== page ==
You can do a lot in ten days if you have to. If you’re like me, usually you don’t — apart from the typical stuff like going to work, eating dinner, spending time with the wife, reviewing movies for your blog — but still, when push comes to shove, ten days is enough time to get plenty of things done.
Just ask horror FX guru/occasional director John Carl Buechler. That’s all the longer it took him, back in 1988, to shoot his straight-to-video creature feature Cellar Dweller for Charles Band’s pre-Full Moon production outfit, Empire Pictures.
Okay, fair enough, whenever you’re engaged in a “rush job” undertaking like this one some of that is bound to show in the finished product, but the truth is, I’m actually surprised at how polished and professional this thing looks given the “hurry-up offense” its makers were running. Things get a bit jumbled up at the end, sure, but — well, shit, I’ve gotten ahead of myself a bit here, haven’t I?
First, as is our custom around these parts (and really should be the custom for all film review sites), the details : recent RSDI graduate Whitney Taylor (Debrah Farentino, here working under the name Debrah Mullowney), an up-and-coming comic book artist, has been granted a spot at the purportedly prestigious Throckmorton Center For The Arts, a privately-funded artists’ retreat in, apparently, the middle of fucking nowhere. There she encounters an old art school nemesis named Amanda (Pamela Bellwood), who, working in tandem with the center’s director/head mistress Mrs. Briggs (Yvonne De Carlo of The Munsters fame) hatches a plot to oust Whitney from the premises simply because, well — the two dastardly damsels just don’t like our girl very much and don’t think very highly of comic books, either.
Which is sorta strange given Throckmorton’s history — these grounds, you see, were once home to legendary horror comic artist Colin Childress (portrayed in a brief opening flashback sequence by the Re-Animator himself, Jeffrey Combs), who drew a title called, wouldn’t ya know it, Cellar Dweller back in the pre-Code 1950s and apparently killed a woman here before perishing in a fire himself.
Or so we’re told —
Anyway, Whitney’s more than a big Childress fan, she’s positively obsessed with the man and his work, to the point where she even ensconces herself in the cellar where he used to make his home, despite (or, hell, maybe because of) the fact no one’s lived there since that fateful night 30 years ago. As fate (okay, the script) would have it, on her first day down there she discovers a dusty old trunk with an even dustier and even older occult grimoire of sorts inside it, and soon the horrific scenes she draws for her comic of a gigantic werewolf-ish beast with a Pentagram carved into its chest tearing her enemies up and eating them come to harrowing life — all of which would be well and good, I suppose, if not for the fact that some other pages that somebody else is drawing featuring the exact same monster weren’t starting to play out in the real world, as well.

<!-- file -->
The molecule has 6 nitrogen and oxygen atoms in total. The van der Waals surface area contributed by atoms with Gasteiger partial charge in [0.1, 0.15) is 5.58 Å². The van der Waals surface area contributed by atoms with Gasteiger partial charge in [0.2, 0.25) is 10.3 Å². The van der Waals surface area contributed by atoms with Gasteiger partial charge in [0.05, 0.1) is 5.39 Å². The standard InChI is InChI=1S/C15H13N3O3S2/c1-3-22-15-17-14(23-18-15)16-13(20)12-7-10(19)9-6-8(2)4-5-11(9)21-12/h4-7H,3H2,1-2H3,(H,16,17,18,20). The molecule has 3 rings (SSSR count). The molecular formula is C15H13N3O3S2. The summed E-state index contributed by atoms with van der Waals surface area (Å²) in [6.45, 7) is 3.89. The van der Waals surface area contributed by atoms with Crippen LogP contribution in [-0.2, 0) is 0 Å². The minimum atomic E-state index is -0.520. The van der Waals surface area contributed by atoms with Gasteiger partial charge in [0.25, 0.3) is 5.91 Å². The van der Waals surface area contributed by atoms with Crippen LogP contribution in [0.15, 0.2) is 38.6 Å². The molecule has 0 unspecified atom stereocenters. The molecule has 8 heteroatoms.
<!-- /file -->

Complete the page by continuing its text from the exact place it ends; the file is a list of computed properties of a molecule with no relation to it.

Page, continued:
Obviously the script here, by Child’s Play scribe Don Mancini, is a bit of a morally confused affair (using your drawings to kill is okay when you’re Whitney, not okay when you’re anyone else), and some of the characterization is a bit jumbled (a retired private eye who lives on the premises for reasons that make no sense is portrayed as a harmless of raconteur one moment, a nosy busy-body who deserving of violent and gruesome death the next), but whatever. It’s a clever enough premise that gaps in logic and common decency probably won’t bother you for too terribly long.
What just might bug you, though, is that ending I alluded to earlier, which is a pretty garbled piece of business in the extreme. I won’t give away too many specifics for those who haven’t seen it yet, suffice to say that “white-out good, fire bad!” when it turns out that Whitney can re-write history by merely applying Liquid Paper to her drawings and scribbling up some new images to make sure everyone has a happy ending — a happy ending that’s short-lived, though, since everybody dies all over again when her drawings accidentally burn up. For a fairly light-hearted bit of horror fare like this to have such a grim conclusion tacked on at the very last minute sorta tips the apple cart a bit too much for this armchair critic’s sensibilities and sends everybody home (alright, we were already at home at the first place if you wanna be pedantic about things) with more of a shrug than anything else.
Back on the plus side of the ledger, however, the cast generally acquit themselves pretty well here, apart from Brain Robbins who never makes much of an impression as Whitney’s supposed love interest, and Buechler’s direction is reasonably brisk and pacy and his creature effects work displays his usual low-budget wizardry (yes, he pulled double duty here). The end result may not be anything tremendously memorable by any stretch, but it’s a competently-enough-executed affair to compel you to let its many flaws slide and just go with the flow.
For those intrigued enough to give this particular haunted cellar a visit, the flick has just been released on DVD by Scream Factory as part of its bargain-priced double-disc “4 All Night Horror Marathon Volume Two” collection. The full-frame picture and mono sound aren’t without their flaws (the picture especially), but what the hell, they get the job done just fine and no one expects perfection from these DTV re-issues in the first place, do they? Extras are non-existent, but again, for under ten bucks, how much does a person really expect? Serviceable enough is the term I think we’re looking for here.
Which, funnily, isn’t too shabby a description of Cellar Dweller itself.